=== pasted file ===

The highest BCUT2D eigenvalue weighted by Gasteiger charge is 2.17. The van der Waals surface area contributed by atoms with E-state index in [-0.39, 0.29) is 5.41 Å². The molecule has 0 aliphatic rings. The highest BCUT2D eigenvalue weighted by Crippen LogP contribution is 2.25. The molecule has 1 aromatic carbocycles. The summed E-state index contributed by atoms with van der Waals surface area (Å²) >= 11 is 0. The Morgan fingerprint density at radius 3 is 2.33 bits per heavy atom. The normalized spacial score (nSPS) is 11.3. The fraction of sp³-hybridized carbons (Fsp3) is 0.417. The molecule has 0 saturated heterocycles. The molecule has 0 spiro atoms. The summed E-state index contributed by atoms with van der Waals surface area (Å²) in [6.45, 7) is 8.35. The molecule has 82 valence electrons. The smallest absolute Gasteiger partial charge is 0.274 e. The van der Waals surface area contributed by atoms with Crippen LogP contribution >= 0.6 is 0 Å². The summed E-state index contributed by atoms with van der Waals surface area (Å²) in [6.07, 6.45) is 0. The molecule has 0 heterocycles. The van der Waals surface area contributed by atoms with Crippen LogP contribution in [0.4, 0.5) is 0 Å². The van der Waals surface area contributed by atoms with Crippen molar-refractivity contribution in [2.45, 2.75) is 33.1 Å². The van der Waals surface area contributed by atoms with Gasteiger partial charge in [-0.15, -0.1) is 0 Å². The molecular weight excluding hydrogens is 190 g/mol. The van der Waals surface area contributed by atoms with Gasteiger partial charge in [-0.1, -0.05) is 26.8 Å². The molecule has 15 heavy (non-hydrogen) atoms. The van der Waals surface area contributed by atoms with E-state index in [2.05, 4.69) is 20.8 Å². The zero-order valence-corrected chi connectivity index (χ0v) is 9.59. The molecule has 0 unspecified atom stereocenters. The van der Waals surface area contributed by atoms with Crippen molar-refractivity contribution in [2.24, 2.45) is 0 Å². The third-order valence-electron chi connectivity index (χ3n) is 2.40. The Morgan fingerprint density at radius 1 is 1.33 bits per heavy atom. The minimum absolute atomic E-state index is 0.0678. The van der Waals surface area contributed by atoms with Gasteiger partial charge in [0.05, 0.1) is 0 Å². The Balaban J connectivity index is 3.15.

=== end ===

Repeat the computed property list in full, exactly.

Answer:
The highest BCUT2D eigenvalue weighted by Gasteiger charge is 2.17. The van der Waals surface area contributed by atoms with E-state index in [-0.39, 0.29) is 5.41 Å². The molecule has 0 aliphatic rings. The highest BCUT2D eigenvalue weighted by Crippen LogP contribution is 2.25. The molecule has 1 aromatic carbocycles. The summed E-state index contributed by atoms with van der Waals surface area (Å²) >= 11 is 0. The Morgan fingerprint density at radius 3 is 2.33 bits per heavy atom. The normalized spacial score (nSPS) is 11.3. The fraction of sp³-hybridized carbons (Fsp3) is 0.417. The molecule has 0 saturated heterocycles. The molecule has 0 spiro atoms. The summed E-state index contributed by atoms with van der Waals surface area (Å²) in [6.45, 7) is 8.35. The molecule has 82 valence electrons. The smallest absolute Gasteiger partial charge is 0.274 e. The van der Waals surface area contributed by atoms with Crippen LogP contribution >= 0.6 is 0 Å². The summed E-state index contributed by atoms with van der Waals surface area (Å²) in [6.07, 6.45) is 0. The molecule has 0 heterocycles. The van der Waals surface area contributed by atoms with Crippen LogP contribution in [0.4, 0.5) is 0 Å². The van der Waals surface area contributed by atoms with Crippen molar-refractivity contribution in [2.45, 2.75) is 33.1 Å². The van der Waals surface area contributed by atoms with Gasteiger partial charge in [-0.15, -0.1) is 0 Å². The molecular weight excluding hydrogens is 190 g/mol. The van der Waals surface area contributed by atoms with Gasteiger partial charge in [-0.1, -0.05) is 26.8 Å². The molecule has 15 heavy (non-hydrogen) atoms. The van der Waals surface area contributed by atoms with E-state index in [2.05, 4.69) is 20.8 Å². The zero-order valence-corrected chi connectivity index (χ0v) is 9.59. The molecule has 0 unspecified atom stereocenters. The van der Waals surface area contributed by atoms with Crippen molar-refractivity contribution in [2.24, 2.45) is 0 Å². The third-order valence-electron chi connectivity index (χ3n) is 2.40. The Morgan fingerprint density at radius 1 is 1.33 bits per heavy atom. The minimum absolute atomic E-state index is 0.0678. The van der Waals surface area contributed by atoms with Gasteiger partial charge in [0.05, 0.1) is 0 Å². The Balaban J connectivity index is 3.15.